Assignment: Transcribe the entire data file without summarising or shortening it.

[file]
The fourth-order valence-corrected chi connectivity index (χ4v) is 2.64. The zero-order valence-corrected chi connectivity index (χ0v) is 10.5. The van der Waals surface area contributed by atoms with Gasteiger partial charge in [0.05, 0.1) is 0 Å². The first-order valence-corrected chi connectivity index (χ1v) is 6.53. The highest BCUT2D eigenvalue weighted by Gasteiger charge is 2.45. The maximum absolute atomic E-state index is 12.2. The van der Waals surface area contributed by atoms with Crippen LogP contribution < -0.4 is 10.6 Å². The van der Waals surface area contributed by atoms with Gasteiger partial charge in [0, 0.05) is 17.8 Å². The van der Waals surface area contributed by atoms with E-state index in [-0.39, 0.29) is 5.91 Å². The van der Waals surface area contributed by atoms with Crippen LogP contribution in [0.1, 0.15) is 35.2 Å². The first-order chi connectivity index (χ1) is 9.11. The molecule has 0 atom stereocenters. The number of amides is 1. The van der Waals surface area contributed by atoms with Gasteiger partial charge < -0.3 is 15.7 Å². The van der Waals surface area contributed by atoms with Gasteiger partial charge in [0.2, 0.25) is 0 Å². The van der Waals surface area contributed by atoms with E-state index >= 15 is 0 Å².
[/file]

The fourth-order valence-corrected chi connectivity index (χ4v) is 2.64. The zero-order valence-corrected chi connectivity index (χ0v) is 10.5. The van der Waals surface area contributed by atoms with Gasteiger partial charge in [0.05, 0.1) is 0 Å². The first-order valence-corrected chi connectivity index (χ1v) is 6.53. The highest BCUT2D eigenvalue weighted by Gasteiger charge is 2.45. The maximum absolute atomic E-state index is 12.2. The van der Waals surface area contributed by atoms with Crippen LogP contribution < -0.4 is 10.6 Å². The van der Waals surface area contributed by atoms with Gasteiger partial charge in [0, 0.05) is 17.8 Å². The van der Waals surface area contributed by atoms with E-state index in [-0.39, 0.29) is 5.91 Å². The van der Waals surface area contributed by atoms with Crippen LogP contribution in [0.1, 0.15) is 35.2 Å². The first-order chi connectivity index (χ1) is 9.11. The molecule has 0 atom stereocenters. The number of amides is 1. The van der Waals surface area contributed by atoms with Gasteiger partial charge < -0.3 is 15.7 Å². The van der Waals surface area contributed by atoms with Gasteiger partial charge in [0.2, 0.25) is 0 Å². The van der Waals surface area contributed by atoms with E-state index >= 15 is 0 Å².